- Store epoxy properly: Epoxy should be stored in a cool, dry place, preferably at room temperature. Avoid extreme heat or cold, as these can accelerate the aging of the resin. Especially often, long transport distances are also very bad for epoxy resins, because, for example, resin is stored in summer at manufacturer, then shipped over Wohen on the high seas at sub-zero temperatures, only to come back to a warm storage hall.
- Avoid chemical exposure: Certain chemicals such as cleaners, solvents or acids can attack the epoxy and cause yellowing. Avoid contact with such substances to prevent yellowing.
So make sure you store your resin well and maybe it makes more sense to go to the nearest retail store to get your resin right there.
You can buy COLORBERRY resins in USA (Blick Art Materials), Canada (DeSerres), Kuwait (Al Sanafer), etc... Just send us an email if you want to know if COLORBERRY products are sold near you.
But now to the next influencing factor, which can be responsible for the yellowing of resin: The dear sun - UV radiation
UV Radiation: Epoxy resin is susceptible to UV radiation, especially the resin it contains. UV light can alter the molecular structure of the resin and cause it to turn yellow. Resins without UV stabilizers (UV absorbers + HALS additives) are particularly susceptible to yellowing.
- Use UV stabilized epoxy: Choose an epoxy specifically designed for outdoor use or for applications exposed to UV radiation. These resins contain additives that can minimize the effects of UV radiation and prevent yellowing. But beware: there is no such thing as a non-yellowing resin - these additives only minimize yellowing!
- Protect the epoxy resin from UV radiation: please never lay, hang, place your resin artwork in direct sunlight. Not only can it cause the epoxy resin to soften (etagere cast from resin can bend), but it will also accelerate the yellowing process. If you are selling resin artwork, it is advisable to tell the customer this as well. Better yet, write it into your terms and conditions and ask the customer to read it. Or it is directly in the purchase contract.
A very personal tip for all who sell their resin art professionally. If the resin is already cured (so we are talking specifically about finished, cured resin art), you can protect it with a protective coating. Paint or coat the resin with a UV-resistant clear coat (e.g. from the car industry). This layer blocks UV radiation and prevents the epoxy resin from yellowing. Just ask around for paint shops in your area. However, I can tell you right away that this additional layer on your artwork is not cheap and has many advantages and disadvantages. One disadvantage is that all matte areas on your artwork, such as sand or polymer plaster rocks, automatically become high-gloss - so the look of your resin artwork could be lost.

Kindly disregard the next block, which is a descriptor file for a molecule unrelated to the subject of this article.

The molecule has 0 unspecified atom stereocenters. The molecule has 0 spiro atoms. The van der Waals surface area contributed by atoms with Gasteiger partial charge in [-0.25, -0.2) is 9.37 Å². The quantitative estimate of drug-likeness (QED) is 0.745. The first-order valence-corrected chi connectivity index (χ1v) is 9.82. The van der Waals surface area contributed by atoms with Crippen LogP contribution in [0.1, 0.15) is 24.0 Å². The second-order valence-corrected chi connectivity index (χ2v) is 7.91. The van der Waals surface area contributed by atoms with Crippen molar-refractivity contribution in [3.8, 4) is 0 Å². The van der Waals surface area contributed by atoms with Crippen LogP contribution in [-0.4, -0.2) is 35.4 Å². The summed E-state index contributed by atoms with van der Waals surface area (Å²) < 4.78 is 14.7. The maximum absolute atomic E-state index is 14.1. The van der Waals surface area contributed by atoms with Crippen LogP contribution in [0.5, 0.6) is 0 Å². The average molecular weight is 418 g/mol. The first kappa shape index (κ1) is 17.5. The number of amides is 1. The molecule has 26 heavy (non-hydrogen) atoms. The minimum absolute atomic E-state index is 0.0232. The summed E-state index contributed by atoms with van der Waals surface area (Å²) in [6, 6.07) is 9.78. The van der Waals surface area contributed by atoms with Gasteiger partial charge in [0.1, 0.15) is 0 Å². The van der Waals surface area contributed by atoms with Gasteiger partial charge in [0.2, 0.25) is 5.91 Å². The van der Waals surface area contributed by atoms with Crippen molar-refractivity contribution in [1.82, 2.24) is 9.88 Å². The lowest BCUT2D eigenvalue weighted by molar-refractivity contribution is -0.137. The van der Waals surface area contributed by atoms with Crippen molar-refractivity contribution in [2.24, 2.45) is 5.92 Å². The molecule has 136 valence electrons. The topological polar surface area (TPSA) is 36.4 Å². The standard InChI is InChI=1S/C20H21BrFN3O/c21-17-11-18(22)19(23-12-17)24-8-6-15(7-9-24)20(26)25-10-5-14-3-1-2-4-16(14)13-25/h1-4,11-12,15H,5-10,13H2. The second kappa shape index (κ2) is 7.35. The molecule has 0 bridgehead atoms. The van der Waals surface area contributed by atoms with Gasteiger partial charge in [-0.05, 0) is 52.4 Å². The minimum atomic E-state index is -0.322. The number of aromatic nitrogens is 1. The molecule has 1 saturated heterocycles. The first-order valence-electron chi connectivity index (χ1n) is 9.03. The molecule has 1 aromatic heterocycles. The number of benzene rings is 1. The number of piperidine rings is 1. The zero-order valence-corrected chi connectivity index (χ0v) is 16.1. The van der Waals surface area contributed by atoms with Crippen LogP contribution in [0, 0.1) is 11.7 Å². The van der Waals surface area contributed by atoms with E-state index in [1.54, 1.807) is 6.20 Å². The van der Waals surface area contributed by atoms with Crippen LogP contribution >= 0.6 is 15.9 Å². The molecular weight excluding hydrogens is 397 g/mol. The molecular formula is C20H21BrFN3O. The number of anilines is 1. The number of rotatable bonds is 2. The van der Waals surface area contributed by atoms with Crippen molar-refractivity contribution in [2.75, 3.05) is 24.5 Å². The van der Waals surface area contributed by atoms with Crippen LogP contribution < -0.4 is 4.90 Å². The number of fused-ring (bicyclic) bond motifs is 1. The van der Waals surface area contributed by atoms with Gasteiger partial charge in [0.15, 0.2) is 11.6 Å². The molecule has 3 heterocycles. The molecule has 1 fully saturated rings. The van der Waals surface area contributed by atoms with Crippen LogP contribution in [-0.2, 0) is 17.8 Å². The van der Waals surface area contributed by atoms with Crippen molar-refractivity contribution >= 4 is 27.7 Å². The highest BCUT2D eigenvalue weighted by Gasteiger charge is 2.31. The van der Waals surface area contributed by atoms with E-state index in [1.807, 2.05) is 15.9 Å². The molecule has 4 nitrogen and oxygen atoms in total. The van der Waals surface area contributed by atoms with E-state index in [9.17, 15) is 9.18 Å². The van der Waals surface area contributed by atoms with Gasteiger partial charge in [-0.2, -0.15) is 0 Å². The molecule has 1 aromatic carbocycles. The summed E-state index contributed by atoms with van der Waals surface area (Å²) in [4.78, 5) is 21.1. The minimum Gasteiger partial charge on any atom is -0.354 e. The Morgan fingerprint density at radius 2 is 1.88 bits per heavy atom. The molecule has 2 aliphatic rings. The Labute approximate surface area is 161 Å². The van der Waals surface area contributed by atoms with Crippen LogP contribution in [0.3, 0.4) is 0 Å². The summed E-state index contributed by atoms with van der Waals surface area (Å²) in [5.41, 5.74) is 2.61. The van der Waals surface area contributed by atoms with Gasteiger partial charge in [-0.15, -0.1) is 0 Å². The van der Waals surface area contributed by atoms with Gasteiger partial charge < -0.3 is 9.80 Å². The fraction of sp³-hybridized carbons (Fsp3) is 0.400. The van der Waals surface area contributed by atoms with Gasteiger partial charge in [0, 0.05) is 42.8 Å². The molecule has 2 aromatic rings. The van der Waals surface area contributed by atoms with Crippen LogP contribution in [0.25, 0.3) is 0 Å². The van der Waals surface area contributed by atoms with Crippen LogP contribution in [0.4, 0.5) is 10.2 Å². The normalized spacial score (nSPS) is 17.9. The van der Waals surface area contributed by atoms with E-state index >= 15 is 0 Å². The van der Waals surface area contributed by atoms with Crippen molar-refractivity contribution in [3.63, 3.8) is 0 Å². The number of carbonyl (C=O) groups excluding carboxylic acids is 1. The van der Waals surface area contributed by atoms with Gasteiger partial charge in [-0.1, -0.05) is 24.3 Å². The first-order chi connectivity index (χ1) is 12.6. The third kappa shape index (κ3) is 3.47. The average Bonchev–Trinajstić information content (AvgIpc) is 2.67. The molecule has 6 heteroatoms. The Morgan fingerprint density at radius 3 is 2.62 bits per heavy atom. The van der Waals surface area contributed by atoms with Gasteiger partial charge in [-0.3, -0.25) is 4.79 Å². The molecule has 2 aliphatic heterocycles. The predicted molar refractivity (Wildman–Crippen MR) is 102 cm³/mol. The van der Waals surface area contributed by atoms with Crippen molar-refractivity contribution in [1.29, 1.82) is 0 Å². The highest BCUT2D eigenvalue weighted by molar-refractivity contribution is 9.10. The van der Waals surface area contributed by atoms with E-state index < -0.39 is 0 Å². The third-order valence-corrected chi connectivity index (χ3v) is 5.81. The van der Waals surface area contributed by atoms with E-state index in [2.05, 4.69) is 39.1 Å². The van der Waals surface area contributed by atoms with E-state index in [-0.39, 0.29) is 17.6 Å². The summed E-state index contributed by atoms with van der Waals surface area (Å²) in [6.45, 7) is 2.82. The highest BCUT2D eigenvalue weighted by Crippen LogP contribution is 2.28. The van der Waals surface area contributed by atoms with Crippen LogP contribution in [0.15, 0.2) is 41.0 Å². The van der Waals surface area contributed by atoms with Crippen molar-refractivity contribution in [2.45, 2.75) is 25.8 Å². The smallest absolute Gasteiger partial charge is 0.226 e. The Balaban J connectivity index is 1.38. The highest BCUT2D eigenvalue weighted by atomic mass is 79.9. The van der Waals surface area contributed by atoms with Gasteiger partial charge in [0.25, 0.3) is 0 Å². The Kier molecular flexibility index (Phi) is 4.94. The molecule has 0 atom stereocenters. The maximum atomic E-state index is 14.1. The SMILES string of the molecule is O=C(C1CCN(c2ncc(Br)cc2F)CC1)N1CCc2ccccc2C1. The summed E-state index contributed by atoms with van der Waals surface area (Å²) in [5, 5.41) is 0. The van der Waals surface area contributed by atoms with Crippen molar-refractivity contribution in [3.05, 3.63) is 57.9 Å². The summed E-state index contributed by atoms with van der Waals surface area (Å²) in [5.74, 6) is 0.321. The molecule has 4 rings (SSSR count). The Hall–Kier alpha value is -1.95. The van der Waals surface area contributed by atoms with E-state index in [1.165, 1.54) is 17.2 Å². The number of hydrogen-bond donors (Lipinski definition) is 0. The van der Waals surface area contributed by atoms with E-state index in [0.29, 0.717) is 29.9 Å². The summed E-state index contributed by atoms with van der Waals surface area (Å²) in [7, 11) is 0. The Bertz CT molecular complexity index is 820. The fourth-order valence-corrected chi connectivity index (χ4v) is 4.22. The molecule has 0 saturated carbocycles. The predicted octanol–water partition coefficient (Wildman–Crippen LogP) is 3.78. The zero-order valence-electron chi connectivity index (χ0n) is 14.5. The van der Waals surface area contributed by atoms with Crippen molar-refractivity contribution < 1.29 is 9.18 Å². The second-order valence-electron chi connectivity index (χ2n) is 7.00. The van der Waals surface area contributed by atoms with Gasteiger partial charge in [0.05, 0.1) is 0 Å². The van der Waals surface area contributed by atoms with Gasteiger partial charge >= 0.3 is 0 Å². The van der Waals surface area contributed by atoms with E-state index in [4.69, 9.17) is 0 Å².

So let's go directly to the 3rd reason that leads to yellowing of the resin: Heat!
Heat during application can also be a contributing factor to yellowing epoxy. High temperatures can accelerate the chemical reactions that lead to yellowing.
When mixing and curing epoxy, it is important to follow the manufacturer's instructions for recommended temperature. If the resin is overheated, it can lead to accelerated aging, which manifests itself as yellowing.
Here are some tips to control heat while applying epoxy:
- Did you know that we actually make one of the biggest mistakes as resin artists? But it's actually rarely talked about because there are very rarely any good alternatives. Removing air bubbles with heat. Please be insanely careful when dealing with added heat with a heat gun or a Bunsen burner. It can happen so quickly and easily here that you literally burn resin. With this artificial added heat, we can intentionally destroy some chemical compounds that lead to faster yellowing. So please don't overdo it here and alternatively try using COLORBERRY's BUBBLEBYE.
- Observe room temperature: Make sure that the ambient temperature in the room where you use the epoxy resin is not too high. Keep to the temperatures recommended by the manufacturer for mixing and curing the resin.
- Use appropriate tools: When mixing and applying the epoxy, use tools that are not prone to heat transfer. Metal tools can heat up considerably and increase the reaction rate of the resin. Plastic tools or tools with low heat conductivity are preferable. So if you don't have our plastic mixing sticks ( 4EVERSTICKS) yet, now would be an optimal reason to do so.
- Limited working time: epoxy resin often has a limited working time before it hardens. If you are using the resin in a hot room, this time may be shortened. Therefore, work in sections and mix only the amount of resin you can use within the specified working time.